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Jones v. Barton Staffing Solutions, Inc.

United States District Court, Seventh Circuit

October 16, 2013

ERIC L. JONES, Plaintiff,


JOHN W. DARRAH, District Judge.

Defendants Barton Staffing Solutions, Inc. ("Barton") and Ryder Integrated Logistics, Inc. ("Ryder") move to dismiss Plaintiff Eric L. Jones's Amended Complaint, pursuant to Federal Rule of Civil Procedure 12(b)(6), for failure to state a claim. For the reasons discussed below, the Defendants' Motions [26, 29] are granted. The Amended Complaint is dismissed without prejudice and with leave to amend within thirty days of the issuance of this Order, provided Jones can do so under Fed.R.Civ.P. 11(b).


The following facts are drawn from the Amended Complaint and are accepted as true for purposes of the Motion to Dismiss. See Reger Dev., LLC v. Nat'l City Bank, 592 F.3d 759, 763 (7th Cir. 2010). In November 2012, Jones was employed by Barton, which is a temporary staffing agency, and was assigned to work at Ryder as a forklift operator and subject to Ryder's supervision. (Am. Compl. ¶¶ 4-5.) On November 4, 2012, Jones was approached by his Ryder supervisor, who requested that Jones go to the bathroom to "shake his [coworker's] penis." ( Id. ¶ 6.) Jones reported the conduct as "inappropriate and offensive" to another Ryder shift supervisor, who told him to complain to Barton. On November 5, 2012, Jones filed a report with Barton concerning the incident. ( Id. ¶ 7.)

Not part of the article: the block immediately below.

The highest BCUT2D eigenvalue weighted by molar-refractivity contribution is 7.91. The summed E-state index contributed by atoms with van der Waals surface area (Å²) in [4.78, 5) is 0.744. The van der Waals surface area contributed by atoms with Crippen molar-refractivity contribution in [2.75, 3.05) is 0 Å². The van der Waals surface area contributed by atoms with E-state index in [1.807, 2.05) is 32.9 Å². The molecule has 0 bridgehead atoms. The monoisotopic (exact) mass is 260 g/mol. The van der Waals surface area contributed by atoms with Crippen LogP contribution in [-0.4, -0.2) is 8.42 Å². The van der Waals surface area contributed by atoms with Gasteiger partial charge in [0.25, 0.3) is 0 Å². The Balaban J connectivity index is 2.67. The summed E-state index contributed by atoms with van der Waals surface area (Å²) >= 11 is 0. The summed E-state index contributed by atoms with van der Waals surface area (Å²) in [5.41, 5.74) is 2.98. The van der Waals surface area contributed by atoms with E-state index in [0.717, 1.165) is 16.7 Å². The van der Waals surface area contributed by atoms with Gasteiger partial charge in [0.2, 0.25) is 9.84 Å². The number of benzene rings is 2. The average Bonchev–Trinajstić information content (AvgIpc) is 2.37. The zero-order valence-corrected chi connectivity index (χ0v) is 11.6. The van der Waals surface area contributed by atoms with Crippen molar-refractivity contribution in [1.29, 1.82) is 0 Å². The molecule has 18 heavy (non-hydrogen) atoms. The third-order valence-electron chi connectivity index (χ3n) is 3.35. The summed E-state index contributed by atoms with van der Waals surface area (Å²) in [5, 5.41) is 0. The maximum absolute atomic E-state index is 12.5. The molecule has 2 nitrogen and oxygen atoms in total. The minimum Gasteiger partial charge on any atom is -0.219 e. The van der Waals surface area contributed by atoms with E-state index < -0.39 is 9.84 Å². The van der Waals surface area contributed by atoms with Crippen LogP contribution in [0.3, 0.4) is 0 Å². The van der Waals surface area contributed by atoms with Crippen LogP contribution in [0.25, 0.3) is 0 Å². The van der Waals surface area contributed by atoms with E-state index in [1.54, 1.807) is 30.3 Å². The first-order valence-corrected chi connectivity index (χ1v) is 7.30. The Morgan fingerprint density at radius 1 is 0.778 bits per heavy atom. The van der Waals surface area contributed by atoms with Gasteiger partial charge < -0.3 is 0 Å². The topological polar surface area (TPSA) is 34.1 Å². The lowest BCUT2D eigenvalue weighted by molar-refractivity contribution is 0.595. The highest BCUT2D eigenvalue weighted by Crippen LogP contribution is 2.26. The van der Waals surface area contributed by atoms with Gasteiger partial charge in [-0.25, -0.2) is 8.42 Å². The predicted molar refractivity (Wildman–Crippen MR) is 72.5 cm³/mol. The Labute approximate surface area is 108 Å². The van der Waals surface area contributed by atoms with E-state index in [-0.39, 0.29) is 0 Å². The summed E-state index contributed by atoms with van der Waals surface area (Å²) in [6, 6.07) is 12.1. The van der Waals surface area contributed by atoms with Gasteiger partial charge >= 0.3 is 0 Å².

On November 7, 2012, Jones participated in a conference call with a Barton staffing recruiter and Jeff Barton ("Mr. Barton"), the General Manager for Barton. ( Id. ) During the call, Mr. Barton and the recruiter urged Jones not to file a charge of discrimination with the Equal Employment Opportunity Commission ("EEOC") or the Illinois Department of Human Rights because it "would be a blemish on Ryder and Barton." ( Id. ¶ 7.) They offered Jones an alternative position as a janitor that paid more than his job as a forklift operator. Jones said he would accept the janitor position but would not drop his case because he preferred the forklift position. ( Id. )

On November 15, 2012, Mr. Barton and the recruiter called Jones and informed him that "upper management at Ryder... did not want him on their property and did not want [Jones] to work at Ryder." Jones was then maliciously discharged by Barton on the instructions and direction of Ryder. ( Id. ¶ 8.) On November 20, 2012, Jones filed a sexual harassment and retaliation charge with the EEOC; on January 29, 2013, the EEOC issued him a right-to-sue letter on the grounds that the investigation could not be completed within 180 days. ( Id. ¶ 3.) Jones's current Amended Complaint asserts one claim for retaliatory discharge in violation of Title VII.


Federal Rule of Civil Procedure 8(a) requires that the plaintiff provide "a short and plain statement of the claim showing that the pleader is entitled to relief." Rule 8 "does not require detailed factual allegations, ' but it demands more than an unadorned, the-defendant-unlawfully-harmed-me accusation." Ashcroft v. Iqbal, 556 U.S. 662, 678 (2009) (quoting Bell Atlantic Corp. v. Twombly, 550 U.S. 544, 555 (2007)).